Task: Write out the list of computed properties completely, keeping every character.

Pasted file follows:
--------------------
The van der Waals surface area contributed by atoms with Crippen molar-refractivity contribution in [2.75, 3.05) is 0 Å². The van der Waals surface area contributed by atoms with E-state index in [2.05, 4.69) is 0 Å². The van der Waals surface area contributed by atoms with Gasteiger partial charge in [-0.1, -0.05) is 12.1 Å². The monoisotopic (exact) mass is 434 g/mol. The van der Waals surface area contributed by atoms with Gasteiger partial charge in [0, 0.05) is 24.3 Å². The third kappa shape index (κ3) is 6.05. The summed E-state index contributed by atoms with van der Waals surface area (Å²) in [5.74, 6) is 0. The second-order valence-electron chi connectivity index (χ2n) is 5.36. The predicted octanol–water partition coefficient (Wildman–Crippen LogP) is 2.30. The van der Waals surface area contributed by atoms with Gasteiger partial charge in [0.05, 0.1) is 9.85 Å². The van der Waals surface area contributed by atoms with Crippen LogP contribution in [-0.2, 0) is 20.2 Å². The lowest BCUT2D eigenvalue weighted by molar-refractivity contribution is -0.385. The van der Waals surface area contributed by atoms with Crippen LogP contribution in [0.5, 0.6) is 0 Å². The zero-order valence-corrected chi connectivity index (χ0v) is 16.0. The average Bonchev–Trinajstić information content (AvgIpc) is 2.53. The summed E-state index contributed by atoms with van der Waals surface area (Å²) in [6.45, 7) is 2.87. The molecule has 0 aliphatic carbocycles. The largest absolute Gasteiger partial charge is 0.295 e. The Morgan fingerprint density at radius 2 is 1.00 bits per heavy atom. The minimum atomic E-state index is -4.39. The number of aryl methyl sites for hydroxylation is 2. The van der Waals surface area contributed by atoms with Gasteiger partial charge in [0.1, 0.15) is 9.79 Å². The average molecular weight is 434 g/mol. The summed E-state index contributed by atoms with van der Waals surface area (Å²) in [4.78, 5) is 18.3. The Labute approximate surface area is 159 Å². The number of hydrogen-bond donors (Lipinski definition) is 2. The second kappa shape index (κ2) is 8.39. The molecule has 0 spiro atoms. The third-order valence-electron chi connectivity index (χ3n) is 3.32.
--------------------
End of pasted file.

The van der Waals surface area contributed by atoms with Crippen molar-refractivity contribution in [2.75, 3.05) is 0 Å². The van der Waals surface area contributed by atoms with E-state index in [2.05, 4.69) is 0 Å². The van der Waals surface area contributed by atoms with Gasteiger partial charge in [-0.1, -0.05) is 12.1 Å². The monoisotopic (exact) mass is 434 g/mol. The van der Waals surface area contributed by atoms with Gasteiger partial charge in [0, 0.05) is 24.3 Å². The third kappa shape index (κ3) is 6.05. The summed E-state index contributed by atoms with van der Waals surface area (Å²) in [5.74, 6) is 0. The second-order valence-electron chi connectivity index (χ2n) is 5.36. The predicted octanol–water partition coefficient (Wildman–Crippen LogP) is 2.30. The van der Waals surface area contributed by atoms with Gasteiger partial charge in [0.05, 0.1) is 9.85 Å². The van der Waals surface area contributed by atoms with Crippen LogP contribution in [-0.2, 0) is 20.2 Å². The lowest BCUT2D eigenvalue weighted by molar-refractivity contribution is -0.385. The van der Waals surface area contributed by atoms with Crippen LogP contribution in [0.5, 0.6) is 0 Å². The zero-order valence-corrected chi connectivity index (χ0v) is 16.0. The average Bonchev–Trinajstić information content (AvgIpc) is 2.53. The summed E-state index contributed by atoms with van der Waals surface area (Å²) in [6.45, 7) is 2.87. The molecule has 0 aliphatic carbocycles. The largest absolute Gasteiger partial charge is 0.295 e. The Morgan fingerprint density at radius 2 is 1.00 bits per heavy atom. The minimum atomic E-state index is -4.39. The number of aryl methyl sites for hydroxylation is 2. The van der Waals surface area contributed by atoms with Gasteiger partial charge in [0.1, 0.15) is 9.79 Å². The average molecular weight is 434 g/mol. The summed E-state index contributed by atoms with van der Waals surface area (Å²) in [4.78, 5) is 18.3. The Labute approximate surface area is 159 Å². The number of hydrogen-bond donors (Lipinski definition) is 2. The second kappa shape index (κ2) is 8.39. The molecule has 0 spiro atoms. The third-order valence-electron chi connectivity index (χ3n) is 3.32.